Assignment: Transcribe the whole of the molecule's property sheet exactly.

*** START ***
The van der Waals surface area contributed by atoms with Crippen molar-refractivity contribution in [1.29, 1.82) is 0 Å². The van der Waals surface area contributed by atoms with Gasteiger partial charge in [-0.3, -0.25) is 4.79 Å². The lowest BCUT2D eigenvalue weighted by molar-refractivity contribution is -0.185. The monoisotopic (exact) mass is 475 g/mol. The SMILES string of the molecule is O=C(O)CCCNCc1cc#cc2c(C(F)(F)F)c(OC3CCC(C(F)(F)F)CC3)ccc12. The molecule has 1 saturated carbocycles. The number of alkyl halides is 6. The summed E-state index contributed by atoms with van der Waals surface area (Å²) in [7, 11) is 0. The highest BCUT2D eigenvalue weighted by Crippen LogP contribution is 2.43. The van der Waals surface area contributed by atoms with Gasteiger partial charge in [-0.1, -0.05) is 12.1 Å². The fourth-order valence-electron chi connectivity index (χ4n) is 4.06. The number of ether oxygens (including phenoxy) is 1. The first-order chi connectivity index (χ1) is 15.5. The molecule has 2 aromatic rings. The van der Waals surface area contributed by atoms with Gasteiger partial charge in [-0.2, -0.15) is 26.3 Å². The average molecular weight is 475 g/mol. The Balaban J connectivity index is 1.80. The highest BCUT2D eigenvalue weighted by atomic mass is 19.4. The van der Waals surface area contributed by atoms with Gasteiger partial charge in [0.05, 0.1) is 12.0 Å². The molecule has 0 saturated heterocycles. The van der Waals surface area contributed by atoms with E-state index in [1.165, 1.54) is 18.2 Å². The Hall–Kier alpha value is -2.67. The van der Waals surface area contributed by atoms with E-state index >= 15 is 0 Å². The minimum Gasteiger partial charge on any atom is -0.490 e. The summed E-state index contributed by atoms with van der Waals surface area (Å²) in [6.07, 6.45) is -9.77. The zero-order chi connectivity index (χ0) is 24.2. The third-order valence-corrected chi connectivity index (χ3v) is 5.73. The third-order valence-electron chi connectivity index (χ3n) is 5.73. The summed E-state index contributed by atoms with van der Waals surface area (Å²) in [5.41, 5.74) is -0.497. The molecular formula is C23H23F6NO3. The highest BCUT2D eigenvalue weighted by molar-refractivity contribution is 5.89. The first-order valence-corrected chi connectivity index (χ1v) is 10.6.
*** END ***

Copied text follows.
The van der Waals surface area contributed by atoms with Crippen molar-refractivity contribution in [1.29, 1.82) is 0 Å². The van der Waals surface area contributed by atoms with Gasteiger partial charge in [-0.3, -0.25) is 4.79 Å². The lowest BCUT2D eigenvalue weighted by molar-refractivity contribution is -0.185. The monoisotopic (exact) mass is 475 g/mol. The SMILES string of the molecule is O=C(O)CCCNCc1cc#cc2c(C(F)(F)F)c(OC3CCC(C(F)(F)F)CC3)ccc12. The molecule has 1 saturated carbocycles. The number of alkyl halides is 6. The summed E-state index contributed by atoms with van der Waals surface area (Å²) in [7, 11) is 0. The highest BCUT2D eigenvalue weighted by Crippen LogP contribution is 2.43. The van der Waals surface area contributed by atoms with Gasteiger partial charge in [-0.1, -0.05) is 12.1 Å². The fourth-order valence-electron chi connectivity index (χ4n) is 4.06. The number of ether oxygens (including phenoxy) is 1. The first-order chi connectivity index (χ1) is 15.5. The molecule has 2 aromatic rings. The van der Waals surface area contributed by atoms with Gasteiger partial charge in [-0.2, -0.15) is 26.3 Å². The average molecular weight is 475 g/mol. The Balaban J connectivity index is 1.80. The highest BCUT2D eigenvalue weighted by atomic mass is 19.4. The van der Waals surface area contributed by atoms with Gasteiger partial charge in [0.05, 0.1) is 12.0 Å². The molecule has 0 saturated heterocycles. The van der Waals surface area contributed by atoms with E-state index in [1.165, 1.54) is 18.2 Å². The Hall–Kier alpha value is -2.67. The van der Waals surface area contributed by atoms with E-state index >= 15 is 0 Å². The minimum Gasteiger partial charge on any atom is -0.490 e. The summed E-state index contributed by atoms with van der Waals surface area (Å²) in [6.07, 6.45) is -9.77. The zero-order chi connectivity index (χ0) is 24.2. The third-order valence-corrected chi connectivity index (χ3v) is 5.73. The third-order valence-electron chi connectivity index (χ3n) is 5.73. The summed E-state index contributed by atoms with van der Waals surface area (Å²) in [5.41, 5.74) is -0.497. The molecular formula is C23H23F6NO3. The highest BCUT2D eigenvalue weighted by molar-refractivity contribution is 5.89. The first-order valence-corrected chi connectivity index (χ1v) is 10.6.